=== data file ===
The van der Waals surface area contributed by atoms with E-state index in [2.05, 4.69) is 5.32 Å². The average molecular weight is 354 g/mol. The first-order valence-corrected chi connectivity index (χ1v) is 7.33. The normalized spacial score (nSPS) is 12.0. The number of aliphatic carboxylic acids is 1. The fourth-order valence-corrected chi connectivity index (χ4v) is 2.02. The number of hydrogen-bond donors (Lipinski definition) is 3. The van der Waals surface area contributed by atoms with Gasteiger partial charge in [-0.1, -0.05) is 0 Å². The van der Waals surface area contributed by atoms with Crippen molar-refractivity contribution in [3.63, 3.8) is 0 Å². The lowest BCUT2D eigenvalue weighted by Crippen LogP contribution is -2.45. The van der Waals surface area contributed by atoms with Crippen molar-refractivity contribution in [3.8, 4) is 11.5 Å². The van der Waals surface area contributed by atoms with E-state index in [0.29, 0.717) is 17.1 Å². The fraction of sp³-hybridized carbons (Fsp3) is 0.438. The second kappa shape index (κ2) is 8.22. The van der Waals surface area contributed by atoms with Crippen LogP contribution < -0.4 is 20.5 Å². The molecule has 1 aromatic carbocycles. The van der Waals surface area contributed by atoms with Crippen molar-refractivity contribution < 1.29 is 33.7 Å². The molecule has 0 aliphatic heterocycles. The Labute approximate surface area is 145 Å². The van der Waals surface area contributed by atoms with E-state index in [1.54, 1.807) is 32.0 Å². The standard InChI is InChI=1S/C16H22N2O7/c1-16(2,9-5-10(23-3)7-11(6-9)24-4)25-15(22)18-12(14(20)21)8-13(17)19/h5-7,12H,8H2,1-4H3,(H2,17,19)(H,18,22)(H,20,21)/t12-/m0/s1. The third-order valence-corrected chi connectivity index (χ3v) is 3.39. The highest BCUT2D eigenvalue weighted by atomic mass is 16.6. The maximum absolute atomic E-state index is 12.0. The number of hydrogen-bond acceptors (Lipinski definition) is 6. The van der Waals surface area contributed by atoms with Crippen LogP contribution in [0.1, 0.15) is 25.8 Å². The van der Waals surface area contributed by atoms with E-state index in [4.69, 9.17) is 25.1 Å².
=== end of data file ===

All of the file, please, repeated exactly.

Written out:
The van der Waals surface area contributed by atoms with E-state index in [2.05, 4.69) is 5.32 Å². The average molecular weight is 354 g/mol. The first-order valence-corrected chi connectivity index (χ1v) is 7.33. The normalized spacial score (nSPS) is 12.0. The number of aliphatic carboxylic acids is 1. The fourth-order valence-corrected chi connectivity index (χ4v) is 2.02. The number of hydrogen-bond donors (Lipinski definition) is 3. The van der Waals surface area contributed by atoms with Gasteiger partial charge in [-0.1, -0.05) is 0 Å². The van der Waals surface area contributed by atoms with Crippen molar-refractivity contribution in [3.63, 3.8) is 0 Å². The lowest BCUT2D eigenvalue weighted by Crippen LogP contribution is -2.45. The van der Waals surface area contributed by atoms with Crippen molar-refractivity contribution in [3.8, 4) is 11.5 Å². The van der Waals surface area contributed by atoms with E-state index in [0.29, 0.717) is 17.1 Å². The fraction of sp³-hybridized carbons (Fsp3) is 0.438. The second kappa shape index (κ2) is 8.22. The van der Waals surface area contributed by atoms with Crippen LogP contribution < -0.4 is 20.5 Å². The molecule has 1 aromatic carbocycles. The van der Waals surface area contributed by atoms with Crippen molar-refractivity contribution < 1.29 is 33.7 Å². The molecule has 0 aliphatic heterocycles. The Labute approximate surface area is 145 Å². The van der Waals surface area contributed by atoms with E-state index in [1.54, 1.807) is 32.0 Å². The standard InChI is InChI=1S/C16H22N2O7/c1-16(2,9-5-10(23-3)7-11(6-9)24-4)25-15(22)18-12(14(20)21)8-13(17)19/h5-7,12H,8H2,1-4H3,(H2,17,19)(H,18,22)(H,20,21)/t12-/m0/s1. The third-order valence-corrected chi connectivity index (χ3v) is 3.39. The highest BCUT2D eigenvalue weighted by atomic mass is 16.6. The maximum absolute atomic E-state index is 12.0. The number of hydrogen-bond acceptors (Lipinski definition) is 6. The van der Waals surface area contributed by atoms with Crippen LogP contribution in [0.1, 0.15) is 25.8 Å². The van der Waals surface area contributed by atoms with E-state index in [4.69, 9.17) is 25.1 Å².